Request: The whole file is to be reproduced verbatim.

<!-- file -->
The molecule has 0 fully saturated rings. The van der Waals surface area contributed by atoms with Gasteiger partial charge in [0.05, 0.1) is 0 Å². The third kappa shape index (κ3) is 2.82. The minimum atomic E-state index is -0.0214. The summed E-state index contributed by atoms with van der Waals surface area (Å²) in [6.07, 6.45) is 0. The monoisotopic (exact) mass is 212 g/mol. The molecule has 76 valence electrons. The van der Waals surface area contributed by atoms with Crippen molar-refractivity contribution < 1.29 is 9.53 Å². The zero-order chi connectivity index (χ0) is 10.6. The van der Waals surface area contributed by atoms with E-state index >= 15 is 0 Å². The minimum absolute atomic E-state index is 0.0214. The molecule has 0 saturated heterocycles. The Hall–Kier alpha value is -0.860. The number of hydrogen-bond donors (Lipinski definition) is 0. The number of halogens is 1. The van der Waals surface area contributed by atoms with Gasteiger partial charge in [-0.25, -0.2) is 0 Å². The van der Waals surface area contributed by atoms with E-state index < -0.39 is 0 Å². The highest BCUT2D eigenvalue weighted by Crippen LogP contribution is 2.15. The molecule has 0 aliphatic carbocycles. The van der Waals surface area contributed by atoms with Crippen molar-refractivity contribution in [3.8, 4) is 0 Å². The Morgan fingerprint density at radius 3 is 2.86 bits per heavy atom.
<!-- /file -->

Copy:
The molecule has 0 fully saturated rings. The van der Waals surface area contributed by atoms with Gasteiger partial charge in [0.05, 0.1) is 0 Å². The third kappa shape index (κ3) is 2.82. The minimum atomic E-state index is -0.0214. The summed E-state index contributed by atoms with van der Waals surface area (Å²) in [6.07, 6.45) is 0. The monoisotopic (exact) mass is 212 g/mol. The molecule has 76 valence electrons. The van der Waals surface area contributed by atoms with Crippen molar-refractivity contribution < 1.29 is 9.53 Å². The zero-order chi connectivity index (χ0) is 10.6. The van der Waals surface area contributed by atoms with E-state index >= 15 is 0 Å². The minimum absolute atomic E-state index is 0.0214. The molecule has 0 saturated heterocycles. The Hall–Kier alpha value is -0.860. The number of hydrogen-bond donors (Lipinski definition) is 0. The number of halogens is 1. The van der Waals surface area contributed by atoms with Gasteiger partial charge in [-0.25, -0.2) is 0 Å². The van der Waals surface area contributed by atoms with E-state index < -0.39 is 0 Å². The highest BCUT2D eigenvalue weighted by Crippen LogP contribution is 2.15. The molecule has 0 aliphatic carbocycles. The van der Waals surface area contributed by atoms with Crippen molar-refractivity contribution in [3.8, 4) is 0 Å². The Morgan fingerprint density at radius 3 is 2.86 bits per heavy atom.